Fighting For Feminism with Philosophy!

If you’ve been following my blog for a while you will know that I feature work by female filmmakers. By showcasing work from women around the world I have tried to increase the visibility of female directors and therefore increase the chances of bridging the gender equality gap.

This week I thought I’d try something a little different however by sharing an example of the kind of research that is being undertaken to try and study why there was such inequality in the first place, and what kind of action will best benefit the journey towards parity.

dscpdc_0002_burst20180429151747526_cover.jpgAmy Boyle is in her first year of a Doctor of Philosophy (Arts) at the University of Wollongong in Australia. Her research is focused on exploring the representation of women, and the circulation of hetero-patriarchies and feminism through popular culture. For her thesis Amy is going to examine how the movement from broadcast network to subscription television has cultivated a feminist niche audience and a new demand for female-centric fiction.

With a clear focus on studying feminist ideals I thought i would ask Amy some questions about her research and why its important.

Interviewer (I): Can you give me a brief overview of what your thesis is going to explore?

Amy (A): Broadly speaking, my research is looking at how the evolving television industry has responded to and cultivated a feminist niche audience, creating a demand for female-centric feminist content. I’ve been theorising about this shift since about 2014 when I started to notice a genre emerging of the female crusader fighting against a hetero-patriarchal system that is attempting to subsume her. Obviously this trend is picking up on cult texts like Buffy the Vampire Slayer and Xena: Warrior Princess, but unlike the anomalies that have come before, these characters and stories are becoming commonplace, especially across subscription television. My case studies will involve Starz’s Outlander (2014), Netflix’s Jessica Jones (2015), HBO’s Westworld (2016), and Hulu’s The Handmaid’s Tale (2017).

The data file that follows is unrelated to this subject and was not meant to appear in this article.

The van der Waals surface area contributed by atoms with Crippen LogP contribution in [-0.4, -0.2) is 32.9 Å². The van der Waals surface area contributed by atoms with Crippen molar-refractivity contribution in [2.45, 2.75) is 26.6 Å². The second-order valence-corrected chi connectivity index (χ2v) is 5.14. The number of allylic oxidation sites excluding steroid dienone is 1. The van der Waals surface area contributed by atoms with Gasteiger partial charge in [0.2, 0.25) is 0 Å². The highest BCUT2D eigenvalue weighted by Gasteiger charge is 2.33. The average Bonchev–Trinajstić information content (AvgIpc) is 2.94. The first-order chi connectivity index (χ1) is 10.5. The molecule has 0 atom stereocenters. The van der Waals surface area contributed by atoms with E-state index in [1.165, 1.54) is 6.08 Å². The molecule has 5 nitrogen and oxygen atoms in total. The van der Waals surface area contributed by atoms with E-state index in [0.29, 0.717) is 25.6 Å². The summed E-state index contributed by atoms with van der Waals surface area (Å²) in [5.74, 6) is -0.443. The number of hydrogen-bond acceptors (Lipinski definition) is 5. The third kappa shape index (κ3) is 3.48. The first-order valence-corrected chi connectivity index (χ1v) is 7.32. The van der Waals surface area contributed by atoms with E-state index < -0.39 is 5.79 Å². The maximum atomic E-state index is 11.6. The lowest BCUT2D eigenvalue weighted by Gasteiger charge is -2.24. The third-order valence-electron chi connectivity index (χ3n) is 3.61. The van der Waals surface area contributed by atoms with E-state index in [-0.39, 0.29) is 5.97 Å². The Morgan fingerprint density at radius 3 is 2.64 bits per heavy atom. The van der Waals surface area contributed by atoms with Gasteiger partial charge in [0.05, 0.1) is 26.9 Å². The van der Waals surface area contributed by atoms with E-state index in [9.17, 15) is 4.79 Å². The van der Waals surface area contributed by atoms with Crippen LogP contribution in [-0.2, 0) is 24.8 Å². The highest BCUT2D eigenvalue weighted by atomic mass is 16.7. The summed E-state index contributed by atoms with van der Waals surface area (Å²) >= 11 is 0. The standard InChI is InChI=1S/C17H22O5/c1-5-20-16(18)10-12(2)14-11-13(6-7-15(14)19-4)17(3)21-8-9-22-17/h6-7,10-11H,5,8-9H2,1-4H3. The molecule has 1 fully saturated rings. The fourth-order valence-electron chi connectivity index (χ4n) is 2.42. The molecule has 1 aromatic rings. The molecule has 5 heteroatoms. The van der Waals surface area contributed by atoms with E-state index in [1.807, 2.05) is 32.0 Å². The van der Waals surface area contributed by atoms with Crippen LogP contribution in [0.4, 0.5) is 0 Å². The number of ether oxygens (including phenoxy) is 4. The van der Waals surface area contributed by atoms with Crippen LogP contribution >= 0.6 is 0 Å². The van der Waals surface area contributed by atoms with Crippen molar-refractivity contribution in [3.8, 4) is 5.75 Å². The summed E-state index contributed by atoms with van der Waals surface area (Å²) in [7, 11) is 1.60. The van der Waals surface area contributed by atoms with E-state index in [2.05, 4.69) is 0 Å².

(I): Why did you pick these 4 shows in particular?

(A): I chose these particular series because from their inception each of these production companies have pitched them as their “flagship” female-centric feminist show. Outlander marked a turning point in television by offering a pseudo-historical fantasy drama with a female lead and a distinctly female gaze. This was developed in direct response to the criticism HBO’s Game of Thrones received for its objectification of women. Jessica Jones is of course, the first female marvel superhero to have her own onscreen text. Westworld has built on the appeal of female characters in Game of Thrones and responded to its female audience (almost half the viewers). The Handmaid’s Tale is unprecedented in its feminism – it is highly critical of gender inequality at an institutional level and has gone on to inspire global activism. There is actually a lot that these shows have in common – they are all adaptations that dramatically enhance the feminist themes of their original sources; they are all feminist science fiction/fantasy dramas; they all empathise with the female fight against the hetero-patriarchy; and they all advocate for female personhood, liberty and autonomy.


(I): How is subscription TV supporting the feminist market as opposed to other mediums?